Parts are usually quenched as a final step in the manufacturing process after CNC machining (think of blacksmiths dipping their blades in oil), as increased hardness makes the material more difficult to machine.
Tool steels are quenched after CNC machining to achieve their very high surface hardness properties. A tempering process may then be used to control the resulting hardness. For example, Tool steel A2 has a hardness of 63-65 Rockwell C after quenching but can be tempered to a hardness ranging between 42 to 62 HRC. Tempering prolongs the service life of the part, as it reduces brittle
best results are achieved for hardness of 56-58 HRC).
||To increase the hardness of the metal alloy
||Mild steels (1045, A36) Alloy steels (4140, 4240) Tool steels (D2, A2, O1)
Precipitation hardening (aging)
Precipitation hardening or agin
g are two terms commonly used to describe the same process. Precipitation hardening is a three-step process: the material is first heated to a high temperature, then quenched and finally heated to a lower temperature for a long time (aged). This causes the alloy elements that initially appear as discrete particles of different compositions to dissolve and distribute uniformly in the metal matrix, in a similar way to how sugar crystals dissolve in water when the solution is heated.
After precipitation hardening, the strength and hardness of the metal alloys increase drastically. For example, 7075 is an aluminum alloy, commonly used in the aerospace industry, to manufacture parts of tensile strength comparable to stainless steel, while having less than 3 times the weight.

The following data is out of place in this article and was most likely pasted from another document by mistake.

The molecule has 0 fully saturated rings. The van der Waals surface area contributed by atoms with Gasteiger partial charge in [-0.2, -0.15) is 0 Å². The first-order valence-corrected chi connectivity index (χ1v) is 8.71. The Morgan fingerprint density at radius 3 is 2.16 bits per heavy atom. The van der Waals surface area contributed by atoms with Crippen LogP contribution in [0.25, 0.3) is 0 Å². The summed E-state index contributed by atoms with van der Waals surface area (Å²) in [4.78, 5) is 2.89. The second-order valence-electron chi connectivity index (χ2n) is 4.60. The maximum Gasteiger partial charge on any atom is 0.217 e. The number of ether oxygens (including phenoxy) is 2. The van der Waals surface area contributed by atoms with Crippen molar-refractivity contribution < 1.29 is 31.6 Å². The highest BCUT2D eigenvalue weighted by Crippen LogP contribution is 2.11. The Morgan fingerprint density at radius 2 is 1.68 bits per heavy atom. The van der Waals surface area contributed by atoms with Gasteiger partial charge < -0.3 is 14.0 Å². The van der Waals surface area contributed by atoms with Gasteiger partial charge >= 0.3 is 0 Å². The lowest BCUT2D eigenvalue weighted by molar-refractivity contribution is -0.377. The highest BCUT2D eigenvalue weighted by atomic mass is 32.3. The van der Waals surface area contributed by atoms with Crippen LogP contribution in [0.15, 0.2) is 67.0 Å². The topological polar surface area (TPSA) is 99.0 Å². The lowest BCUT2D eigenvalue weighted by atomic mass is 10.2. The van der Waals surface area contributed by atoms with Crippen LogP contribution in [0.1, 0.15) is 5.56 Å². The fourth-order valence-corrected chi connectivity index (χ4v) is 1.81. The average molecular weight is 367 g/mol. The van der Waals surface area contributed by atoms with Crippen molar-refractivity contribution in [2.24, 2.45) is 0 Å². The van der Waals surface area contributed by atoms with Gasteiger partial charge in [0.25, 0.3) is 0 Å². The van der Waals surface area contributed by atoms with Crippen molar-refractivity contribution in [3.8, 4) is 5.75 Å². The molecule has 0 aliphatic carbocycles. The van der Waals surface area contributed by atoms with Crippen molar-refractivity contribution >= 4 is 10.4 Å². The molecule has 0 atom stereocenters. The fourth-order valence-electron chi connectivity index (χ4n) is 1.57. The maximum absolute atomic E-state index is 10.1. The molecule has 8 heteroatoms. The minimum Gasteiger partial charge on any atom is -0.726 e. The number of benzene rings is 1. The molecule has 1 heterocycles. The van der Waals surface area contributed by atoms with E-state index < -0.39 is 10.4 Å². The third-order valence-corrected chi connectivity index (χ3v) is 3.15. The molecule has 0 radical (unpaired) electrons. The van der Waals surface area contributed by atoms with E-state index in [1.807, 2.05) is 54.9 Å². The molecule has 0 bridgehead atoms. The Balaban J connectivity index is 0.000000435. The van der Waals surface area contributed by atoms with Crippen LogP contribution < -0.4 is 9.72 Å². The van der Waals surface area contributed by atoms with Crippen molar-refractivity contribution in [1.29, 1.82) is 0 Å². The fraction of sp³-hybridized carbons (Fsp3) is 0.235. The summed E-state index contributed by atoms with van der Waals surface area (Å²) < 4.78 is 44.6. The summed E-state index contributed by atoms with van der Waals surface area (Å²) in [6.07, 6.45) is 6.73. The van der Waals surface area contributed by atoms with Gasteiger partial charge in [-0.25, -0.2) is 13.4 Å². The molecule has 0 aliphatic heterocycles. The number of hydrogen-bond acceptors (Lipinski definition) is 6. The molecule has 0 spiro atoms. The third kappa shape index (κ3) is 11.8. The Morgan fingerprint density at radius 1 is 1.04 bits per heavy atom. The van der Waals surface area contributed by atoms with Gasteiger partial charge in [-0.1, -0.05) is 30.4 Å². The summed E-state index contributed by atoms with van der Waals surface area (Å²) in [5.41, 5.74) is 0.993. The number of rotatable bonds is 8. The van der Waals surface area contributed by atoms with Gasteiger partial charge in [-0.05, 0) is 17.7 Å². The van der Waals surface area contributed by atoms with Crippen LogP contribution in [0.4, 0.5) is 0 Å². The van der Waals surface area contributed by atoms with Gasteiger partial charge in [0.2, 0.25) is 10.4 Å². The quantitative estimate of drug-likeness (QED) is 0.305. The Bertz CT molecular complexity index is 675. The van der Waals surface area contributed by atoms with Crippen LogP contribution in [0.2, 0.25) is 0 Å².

The effects of precipitation hardening in aluminum 7075 are illustrated in the next table:
||Aluminum 7075-T6(precipitation hardened)
|Ultimate Tensile Strength
|__Yield Strength __
|__Elongation at Break __
Not all metals can be heat treated with this method, but the compatible materials are considered superalloys and are suitabl
e for very high-performance applications. The most common precipitation hardening alloys used in CNC are summarized below:
|Precipitation hardening (aging)
||To increase the hardness & strength of the metal alloy
||Aluminum alloys (6061-T6, 6068-T6, 7075-T6) Stainless steel (17-4)
Case hardening & carburizing
Case hardening is a family of h
eat treatments that result in parts with high hardness, while the underline materials remain soft. This is often preferred over increasing the hardness of the part throughout its volume (for example, by quenching), as harder parts are also more brittle.
Carburizing is the most common case-hardening heat treatment. It involves the heating of mild steels in a carbon-rich environment and the subsequent quenching of the part to lock the carbon in the metal matrix. This increases the surface hardness of steels in a similar way that
e surface hardness of
CNC aluminum parts
|Case hardening & carburizing
||To increase the surface hardness of the metal part, while keeping the core soft
||Mild steels (1018, A36)
How to specify a heat treatment on CNC orders with Hubs
When you place a
CNC machining order
, there are three ways to request a heat treatment:
Give a reference to a manufacturing standard: Many heat treatments are standardized and widely used. For example, the T6 indicator in aluminum alloys (6061-T6, 7075-T6 and so on) shows that the material has been precipitation hardened.
Specify the required hardness
This is a common method of specifying a heat treatment for tool steels and case hardening. This will indicate to the manufacturer the heat treatment he needs to perform after CNC machining. For example, for D2 tool steel, it is common to request a hardness of 56-58 HRC.
Specify the heat treatment cycle
When the specifics of the required heat treatment are known, then these can be communicated to the supplier when placing the order. This way you can specifically modify the material properties for your application. Of course, this requires advanced metallurgical knowledge. We can help with all of these specifications.